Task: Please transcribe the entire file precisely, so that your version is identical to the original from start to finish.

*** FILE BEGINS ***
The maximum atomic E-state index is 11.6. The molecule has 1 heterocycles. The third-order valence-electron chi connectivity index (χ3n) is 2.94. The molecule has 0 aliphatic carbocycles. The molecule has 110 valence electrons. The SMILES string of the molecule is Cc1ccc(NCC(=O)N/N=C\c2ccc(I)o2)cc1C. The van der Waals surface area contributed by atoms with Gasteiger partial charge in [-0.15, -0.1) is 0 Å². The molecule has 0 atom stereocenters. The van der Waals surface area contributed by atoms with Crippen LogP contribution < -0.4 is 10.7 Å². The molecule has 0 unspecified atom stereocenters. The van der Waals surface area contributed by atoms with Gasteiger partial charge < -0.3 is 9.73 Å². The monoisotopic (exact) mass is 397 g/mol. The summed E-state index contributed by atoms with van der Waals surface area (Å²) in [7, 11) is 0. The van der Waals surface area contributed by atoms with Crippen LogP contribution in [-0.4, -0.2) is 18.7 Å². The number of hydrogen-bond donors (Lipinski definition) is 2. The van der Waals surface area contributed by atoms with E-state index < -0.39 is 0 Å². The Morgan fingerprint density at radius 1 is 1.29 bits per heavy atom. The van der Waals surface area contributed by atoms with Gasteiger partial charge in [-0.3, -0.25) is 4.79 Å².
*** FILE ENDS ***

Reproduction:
The maximum atomic E-state index is 11.6. The molecule has 1 heterocycles. The third-order valence-electron chi connectivity index (χ3n) is 2.94. The molecule has 0 aliphatic carbocycles. The molecule has 110 valence electrons. The SMILES string of the molecule is Cc1ccc(NCC(=O)N/N=C\c2ccc(I)o2)cc1C. The van der Waals surface area contributed by atoms with Gasteiger partial charge in [-0.15, -0.1) is 0 Å². The molecule has 0 atom stereocenters. The van der Waals surface area contributed by atoms with Crippen LogP contribution < -0.4 is 10.7 Å². The molecule has 0 unspecified atom stereocenters. The van der Waals surface area contributed by atoms with Gasteiger partial charge < -0.3 is 9.73 Å². The monoisotopic (exact) mass is 397 g/mol. The summed E-state index contributed by atoms with van der Waals surface area (Å²) in [7, 11) is 0. The van der Waals surface area contributed by atoms with Crippen LogP contribution in [-0.4, -0.2) is 18.7 Å². The number of hydrogen-bond donors (Lipinski definition) is 2. The van der Waals surface area contributed by atoms with E-state index < -0.39 is 0 Å². The Morgan fingerprint density at radius 1 is 1.29 bits per heavy atom. The van der Waals surface area contributed by atoms with Gasteiger partial charge in [-0.3, -0.25) is 4.79 Å².